By Jason Keidel
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Most legendary NFL clubs are defined or at least archived by their head coach-quarterback tandem. Even today, you won't find any perennial playoff teams that don't have both positions secured. For a decade, the Giants were set at both spots, with Tom Coughlin and Eli Manning bagging two Super Bowls together.
Their roommates at MetLife Stadium, however, haven't been so lucky. But that doesn't mean that Jets coach Todd Bowles and QB Josh McCown should be shown the door after this season. Indeed, you could argue both coached and played well above the subterranean expectations we placed on the Jets this season. And you have to be at least slightly impressed by both.
The case to keep Bowles is simple. The Jets roster was bereft of stars and high-end starters. We wondered if they'd win a single game, yet Gang Green was 3-2 after five contests. And while they've regressed since, it's clearly because of their dearth of dominant players, not because they aren't trying.
In fact, Bowles has done an exceptional job with his ragtag bunch of castoffs, gypsies and youngsters. They played the Patriots down to the final minutes, and if not for a horrible call by the refs, they may have won. And they just played the superior Panthers neck-and-neck deep into the fourth quarter.
If you have some beef with Bowles, who replaces him? Jon Gruden is the yearly avatar of every coaching vacancy, and he never bites. Chip Kelly just took the UCLA gig. Bill Parcells is 76. So unless you have some hotshot coordinator under your pillow, Bowles is not just the safe choice, he's the best choice to lead the Jets in 2018.
And Bowles' quarterback this season, Josh McCown, should join him in 2018.
Maybe he doesn't have the name or historical bona fides, but the truth is McCown has been more than serviceable this year. He's been pretty darn good. He's tossed a respectable 17 touchdowns and eight interceptions. He's averaged 231 passing yards per game, more than Manning, Cam Newton, Derek Carr, and Andy Dalton. McCown's passer rating (95.3) is better than that of Russell Wilson, Philip Rivers and Ben Roethlisberger.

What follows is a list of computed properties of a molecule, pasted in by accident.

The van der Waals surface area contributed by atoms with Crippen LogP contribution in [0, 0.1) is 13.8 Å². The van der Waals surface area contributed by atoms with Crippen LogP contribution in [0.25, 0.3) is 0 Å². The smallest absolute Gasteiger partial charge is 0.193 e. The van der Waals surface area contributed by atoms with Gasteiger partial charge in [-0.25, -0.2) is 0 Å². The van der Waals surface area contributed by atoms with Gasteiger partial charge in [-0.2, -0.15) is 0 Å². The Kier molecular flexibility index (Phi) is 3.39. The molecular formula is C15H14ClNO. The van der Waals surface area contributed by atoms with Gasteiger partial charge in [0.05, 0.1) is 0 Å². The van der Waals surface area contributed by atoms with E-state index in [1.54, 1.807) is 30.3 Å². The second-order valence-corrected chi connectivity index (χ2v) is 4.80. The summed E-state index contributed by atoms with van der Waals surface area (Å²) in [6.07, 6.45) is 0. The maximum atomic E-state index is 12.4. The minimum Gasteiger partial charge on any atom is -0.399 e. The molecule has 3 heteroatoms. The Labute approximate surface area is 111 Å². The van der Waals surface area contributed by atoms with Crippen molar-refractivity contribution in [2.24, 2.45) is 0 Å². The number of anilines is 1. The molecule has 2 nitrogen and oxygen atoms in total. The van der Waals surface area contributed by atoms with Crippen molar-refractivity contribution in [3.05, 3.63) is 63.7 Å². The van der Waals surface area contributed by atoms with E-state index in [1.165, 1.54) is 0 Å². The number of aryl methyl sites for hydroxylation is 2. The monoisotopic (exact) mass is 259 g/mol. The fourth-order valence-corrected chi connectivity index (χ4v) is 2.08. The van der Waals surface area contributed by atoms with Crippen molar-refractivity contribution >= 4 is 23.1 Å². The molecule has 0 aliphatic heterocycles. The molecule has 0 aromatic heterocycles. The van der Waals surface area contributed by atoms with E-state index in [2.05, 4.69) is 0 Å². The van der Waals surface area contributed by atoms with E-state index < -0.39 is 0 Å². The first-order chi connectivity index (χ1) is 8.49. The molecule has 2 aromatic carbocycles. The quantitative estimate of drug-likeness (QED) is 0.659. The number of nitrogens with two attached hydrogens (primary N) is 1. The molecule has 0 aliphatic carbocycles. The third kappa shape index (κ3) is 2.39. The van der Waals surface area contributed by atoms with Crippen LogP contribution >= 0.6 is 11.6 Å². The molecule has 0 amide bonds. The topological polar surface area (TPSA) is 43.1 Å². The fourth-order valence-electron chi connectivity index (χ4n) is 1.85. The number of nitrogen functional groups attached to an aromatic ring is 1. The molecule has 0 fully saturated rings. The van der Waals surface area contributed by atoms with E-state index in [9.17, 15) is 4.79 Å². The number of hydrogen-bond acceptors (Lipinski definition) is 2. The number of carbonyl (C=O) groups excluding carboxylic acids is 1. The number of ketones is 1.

Is McCown better than said QBs? Of course not. But it proves he belongs on the field as the Jets' starting signal-caller this year and next.
If you're somehow obsessed with starting fresh with a younger quarterback, you don't have many options. You can try Christian Hackenberg in 2018. But if Gang Green had any confidence in him, they would have started him in 2017. You can try to trade for Bengals backup A.J. McCarron, who was almost dealt to Cleveland before the Browns famously botched the paperwork. What will McCarron do that McCown can't?
You can back up the Brinks truck for Kirk Cousins, whom the Washington Post said Tuesday has made a case to be the highest-paid QB in the NFL, which is absurd. But Cousins will surely get at least $20 million a year, no matter where he plays next year. The Jets, known for being parsimonious, would be wise to keep the quid and develop a player while McCown keeps outplaying the back of his football card.
The best bet is for the Jets to toss their nth hat into the draft. Their record suggests they won't pick high enough for a shot at USC's Sam Darnold or UCLA's Josh Rosen, but perhaps they take a flyer on Heisman favorite Baker Mayfield of Oklahoma or Wyoming QB Josh Allen. Or maybe they can unearth a prospect in later rounds. History has shown us there's quality in and beyond the first round of the draft. NFL history his festooned with Pro Bowl and Super Bowl quarterbacks picked well past the top-10 draft slots, or even the first round. Tom Brady, Russell Wilson, Derek Carr, Andy Dalton and Dak Prescott are just some of the more current QBs passed over during Round 1.
McCown is getting perilously close to 40 years old and surely doesn't have more than a season or two left. But that's not a reason to get careless and shovel away cash or draft picks for the quick, myopic fix.
You can toss a dart at the Jets' roster and find serious needs -- just about anywhere on the team except defensive line and Jamal Adams. That's all the more reason to keep Bowles and McCown, who may have done more with less than any coach-QB duo in the NFL.
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